Midwestern food chain HopCat is famous for a few things, including a reputation as one of the best beer bars in the U.S. It started in Michigan, and has now branched out throughout the Midwest and all the way to Florida. Now Hopcat is announcing that it’s changing the name of one of its most popular items on its menu: Crack Fries, which refers to not only the cracked pepper on the fries, but to their apparently “addictive quality.”
A few days after Munchies writer Hillary Pollack released an essay stating “Snack Foods Are Not Crack, and It’s Not Cute to Compare Them,” because branding comparing “gourmet foods to hard drugs makes light of the real impact of addiction and the War on Drugs,” Hopcat announces that it’s changing the name of Crack Fries. A post on the chain’s website explains:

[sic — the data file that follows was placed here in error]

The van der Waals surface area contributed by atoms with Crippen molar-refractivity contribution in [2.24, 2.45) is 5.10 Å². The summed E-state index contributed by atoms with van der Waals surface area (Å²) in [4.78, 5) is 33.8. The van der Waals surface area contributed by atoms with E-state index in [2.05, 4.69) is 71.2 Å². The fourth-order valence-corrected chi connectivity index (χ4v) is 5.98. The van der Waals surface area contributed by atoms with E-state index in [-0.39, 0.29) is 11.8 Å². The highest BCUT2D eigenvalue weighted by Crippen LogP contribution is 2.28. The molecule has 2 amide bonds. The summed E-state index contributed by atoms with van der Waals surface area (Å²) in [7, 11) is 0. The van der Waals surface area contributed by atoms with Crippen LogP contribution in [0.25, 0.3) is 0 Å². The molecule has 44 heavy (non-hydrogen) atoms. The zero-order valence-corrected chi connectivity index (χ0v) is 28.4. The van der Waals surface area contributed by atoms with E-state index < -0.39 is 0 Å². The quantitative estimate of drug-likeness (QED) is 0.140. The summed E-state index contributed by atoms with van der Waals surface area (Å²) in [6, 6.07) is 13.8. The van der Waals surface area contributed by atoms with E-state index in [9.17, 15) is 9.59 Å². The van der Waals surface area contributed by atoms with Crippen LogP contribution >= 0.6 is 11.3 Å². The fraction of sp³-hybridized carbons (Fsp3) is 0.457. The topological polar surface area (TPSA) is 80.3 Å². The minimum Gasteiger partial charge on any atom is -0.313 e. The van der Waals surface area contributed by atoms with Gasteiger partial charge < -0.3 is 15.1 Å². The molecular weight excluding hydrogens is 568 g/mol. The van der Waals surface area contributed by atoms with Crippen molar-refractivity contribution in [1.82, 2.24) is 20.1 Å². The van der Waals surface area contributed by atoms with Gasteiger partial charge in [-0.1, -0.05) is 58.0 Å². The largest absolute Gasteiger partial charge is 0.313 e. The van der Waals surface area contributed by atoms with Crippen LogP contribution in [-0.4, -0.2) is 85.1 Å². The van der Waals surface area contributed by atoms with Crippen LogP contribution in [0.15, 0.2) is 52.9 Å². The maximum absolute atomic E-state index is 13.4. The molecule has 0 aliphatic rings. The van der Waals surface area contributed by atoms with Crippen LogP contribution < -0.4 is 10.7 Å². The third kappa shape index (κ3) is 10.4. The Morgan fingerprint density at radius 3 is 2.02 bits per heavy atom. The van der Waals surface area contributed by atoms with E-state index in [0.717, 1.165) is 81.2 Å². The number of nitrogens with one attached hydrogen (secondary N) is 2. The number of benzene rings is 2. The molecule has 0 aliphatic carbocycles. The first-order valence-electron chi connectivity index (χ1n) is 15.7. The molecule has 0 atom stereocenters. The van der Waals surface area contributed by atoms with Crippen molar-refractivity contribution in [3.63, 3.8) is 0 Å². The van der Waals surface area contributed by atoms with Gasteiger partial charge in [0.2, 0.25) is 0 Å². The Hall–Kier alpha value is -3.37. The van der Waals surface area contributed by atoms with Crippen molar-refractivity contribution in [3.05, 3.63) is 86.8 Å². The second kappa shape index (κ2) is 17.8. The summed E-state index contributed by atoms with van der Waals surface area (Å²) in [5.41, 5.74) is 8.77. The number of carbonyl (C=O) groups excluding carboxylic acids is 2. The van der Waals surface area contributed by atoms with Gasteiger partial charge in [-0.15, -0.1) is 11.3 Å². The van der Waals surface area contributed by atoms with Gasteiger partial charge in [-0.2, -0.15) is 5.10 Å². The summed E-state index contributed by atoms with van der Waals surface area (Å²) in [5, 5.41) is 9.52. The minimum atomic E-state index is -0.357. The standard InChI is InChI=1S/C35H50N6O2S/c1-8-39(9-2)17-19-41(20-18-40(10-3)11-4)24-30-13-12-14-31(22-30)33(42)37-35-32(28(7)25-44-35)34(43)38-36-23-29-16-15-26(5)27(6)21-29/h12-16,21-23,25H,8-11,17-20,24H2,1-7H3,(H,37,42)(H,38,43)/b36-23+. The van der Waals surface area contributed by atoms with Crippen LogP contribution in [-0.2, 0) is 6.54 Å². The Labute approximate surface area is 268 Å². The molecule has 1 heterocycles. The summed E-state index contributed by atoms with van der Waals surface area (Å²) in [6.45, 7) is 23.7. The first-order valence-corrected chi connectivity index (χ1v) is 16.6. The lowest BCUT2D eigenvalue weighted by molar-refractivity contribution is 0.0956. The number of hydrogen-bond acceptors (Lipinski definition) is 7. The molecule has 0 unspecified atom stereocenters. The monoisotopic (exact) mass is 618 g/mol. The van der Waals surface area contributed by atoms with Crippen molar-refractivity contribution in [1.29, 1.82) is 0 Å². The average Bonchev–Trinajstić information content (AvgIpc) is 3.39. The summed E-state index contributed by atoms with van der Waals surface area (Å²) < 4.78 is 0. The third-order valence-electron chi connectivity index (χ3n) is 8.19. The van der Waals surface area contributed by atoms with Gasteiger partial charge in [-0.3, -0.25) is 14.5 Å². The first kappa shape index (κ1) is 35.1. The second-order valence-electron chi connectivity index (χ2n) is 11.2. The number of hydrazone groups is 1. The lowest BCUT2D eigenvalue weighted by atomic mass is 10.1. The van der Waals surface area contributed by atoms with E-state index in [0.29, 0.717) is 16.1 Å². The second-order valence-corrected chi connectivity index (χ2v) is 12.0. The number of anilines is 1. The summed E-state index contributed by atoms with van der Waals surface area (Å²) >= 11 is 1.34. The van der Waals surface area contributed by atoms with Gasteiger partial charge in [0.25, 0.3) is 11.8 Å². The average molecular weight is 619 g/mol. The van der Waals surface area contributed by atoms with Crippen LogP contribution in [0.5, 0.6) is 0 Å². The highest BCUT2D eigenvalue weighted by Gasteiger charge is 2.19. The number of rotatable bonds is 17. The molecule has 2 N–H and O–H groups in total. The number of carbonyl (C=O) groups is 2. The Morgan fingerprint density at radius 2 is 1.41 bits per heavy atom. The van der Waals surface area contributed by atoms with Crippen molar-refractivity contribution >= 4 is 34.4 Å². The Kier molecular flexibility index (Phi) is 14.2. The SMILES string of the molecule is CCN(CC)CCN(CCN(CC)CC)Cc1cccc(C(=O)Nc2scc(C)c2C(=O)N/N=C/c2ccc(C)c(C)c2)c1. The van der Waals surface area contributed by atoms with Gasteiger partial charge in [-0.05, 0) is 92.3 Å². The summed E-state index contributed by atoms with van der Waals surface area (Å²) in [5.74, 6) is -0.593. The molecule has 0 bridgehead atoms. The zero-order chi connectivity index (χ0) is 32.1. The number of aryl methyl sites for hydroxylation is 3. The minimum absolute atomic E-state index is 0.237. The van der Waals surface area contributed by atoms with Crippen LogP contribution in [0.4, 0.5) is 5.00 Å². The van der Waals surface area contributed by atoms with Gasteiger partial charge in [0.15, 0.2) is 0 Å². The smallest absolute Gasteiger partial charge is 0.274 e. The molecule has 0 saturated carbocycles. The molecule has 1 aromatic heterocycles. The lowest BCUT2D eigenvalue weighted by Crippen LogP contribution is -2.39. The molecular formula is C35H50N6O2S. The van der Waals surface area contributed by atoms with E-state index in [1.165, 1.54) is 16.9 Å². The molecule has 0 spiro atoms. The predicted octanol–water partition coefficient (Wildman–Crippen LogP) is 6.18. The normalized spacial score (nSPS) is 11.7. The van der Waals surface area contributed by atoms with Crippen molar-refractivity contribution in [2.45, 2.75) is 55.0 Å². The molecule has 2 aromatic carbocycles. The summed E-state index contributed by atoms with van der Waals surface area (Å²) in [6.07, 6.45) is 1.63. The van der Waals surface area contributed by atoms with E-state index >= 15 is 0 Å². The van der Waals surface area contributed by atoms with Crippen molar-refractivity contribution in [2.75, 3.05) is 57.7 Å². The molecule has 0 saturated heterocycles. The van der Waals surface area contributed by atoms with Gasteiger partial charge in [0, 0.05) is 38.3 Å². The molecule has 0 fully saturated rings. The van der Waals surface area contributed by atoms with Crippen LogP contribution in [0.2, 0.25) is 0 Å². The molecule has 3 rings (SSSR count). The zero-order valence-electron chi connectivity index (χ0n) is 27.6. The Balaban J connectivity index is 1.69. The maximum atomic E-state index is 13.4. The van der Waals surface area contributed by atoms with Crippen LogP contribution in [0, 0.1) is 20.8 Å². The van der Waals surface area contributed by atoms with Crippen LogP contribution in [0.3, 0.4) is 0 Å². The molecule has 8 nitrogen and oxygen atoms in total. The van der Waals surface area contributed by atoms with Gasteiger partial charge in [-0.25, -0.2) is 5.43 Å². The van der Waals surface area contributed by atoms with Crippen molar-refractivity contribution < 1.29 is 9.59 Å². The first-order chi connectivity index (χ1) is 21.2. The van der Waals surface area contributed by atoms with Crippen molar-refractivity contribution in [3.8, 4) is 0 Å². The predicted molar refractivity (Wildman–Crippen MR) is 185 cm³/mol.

We chose the name more than 11 years ago as a reference to the addictive quality of the fries and their cracked pepper seasoning, without consideration for those the drug negatively affected. We were wrong.
The name change will involve a major effort of reprinting all the branch menus, which will launch in January, as well as promotional materials. The new name of the fries has not been revealed, although the chain stresses that the recipe for the fries is not changing—just the name.